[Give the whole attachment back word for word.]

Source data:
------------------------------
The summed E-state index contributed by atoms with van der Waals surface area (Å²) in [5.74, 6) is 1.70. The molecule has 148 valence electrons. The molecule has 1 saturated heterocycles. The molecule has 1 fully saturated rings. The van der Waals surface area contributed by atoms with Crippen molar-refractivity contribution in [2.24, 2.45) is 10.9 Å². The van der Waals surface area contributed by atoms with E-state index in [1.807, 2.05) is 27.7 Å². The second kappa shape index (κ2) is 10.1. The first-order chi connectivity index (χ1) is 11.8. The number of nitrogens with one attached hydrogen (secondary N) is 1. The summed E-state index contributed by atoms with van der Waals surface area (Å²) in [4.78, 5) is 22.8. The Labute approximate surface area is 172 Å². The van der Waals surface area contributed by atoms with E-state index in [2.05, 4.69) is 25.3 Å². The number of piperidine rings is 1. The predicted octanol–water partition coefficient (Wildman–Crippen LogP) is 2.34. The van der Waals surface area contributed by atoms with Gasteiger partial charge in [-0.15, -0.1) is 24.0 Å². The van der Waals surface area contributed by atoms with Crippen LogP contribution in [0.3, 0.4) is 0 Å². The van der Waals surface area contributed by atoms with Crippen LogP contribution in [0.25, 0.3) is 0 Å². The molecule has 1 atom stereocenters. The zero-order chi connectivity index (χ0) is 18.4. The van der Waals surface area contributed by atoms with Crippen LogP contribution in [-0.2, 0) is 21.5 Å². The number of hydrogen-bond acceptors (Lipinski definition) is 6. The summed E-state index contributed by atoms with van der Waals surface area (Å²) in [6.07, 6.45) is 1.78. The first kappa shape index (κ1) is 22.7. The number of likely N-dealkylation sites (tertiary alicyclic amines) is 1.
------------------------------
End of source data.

The summed E-state index contributed by atoms with van der Waals surface area (Å²) in [5.74, 6) is 1.70. The molecule has 148 valence electrons. The molecule has 1 saturated heterocycles. The molecule has 1 fully saturated rings. The van der Waals surface area contributed by atoms with Crippen molar-refractivity contribution in [2.24, 2.45) is 10.9 Å². The van der Waals surface area contributed by atoms with E-state index in [1.807, 2.05) is 27.7 Å². The second kappa shape index (κ2) is 10.1. The first-order chi connectivity index (χ1) is 11.8. The number of nitrogens with one attached hydrogen (secondary N) is 1. The summed E-state index contributed by atoms with van der Waals surface area (Å²) in [4.78, 5) is 22.8. The Labute approximate surface area is 172 Å². The van der Waals surface area contributed by atoms with E-state index in [2.05, 4.69) is 25.3 Å². The number of piperidine rings is 1. The predicted octanol–water partition coefficient (Wildman–Crippen LogP) is 2.34. The van der Waals surface area contributed by atoms with Gasteiger partial charge in [-0.15, -0.1) is 24.0 Å². The van der Waals surface area contributed by atoms with Crippen LogP contribution in [0.3, 0.4) is 0 Å². The van der Waals surface area contributed by atoms with Crippen LogP contribution in [0.25, 0.3) is 0 Å². The molecule has 1 atom stereocenters. The zero-order chi connectivity index (χ0) is 18.4. The van der Waals surface area contributed by atoms with Crippen LogP contribution in [-0.2, 0) is 21.5 Å². The number of hydrogen-bond acceptors (Lipinski definition) is 6. The summed E-state index contributed by atoms with van der Waals surface area (Å²) in [6.07, 6.45) is 1.78. The first kappa shape index (κ1) is 22.7. The number of likely N-dealkylation sites (tertiary alicyclic amines) is 1.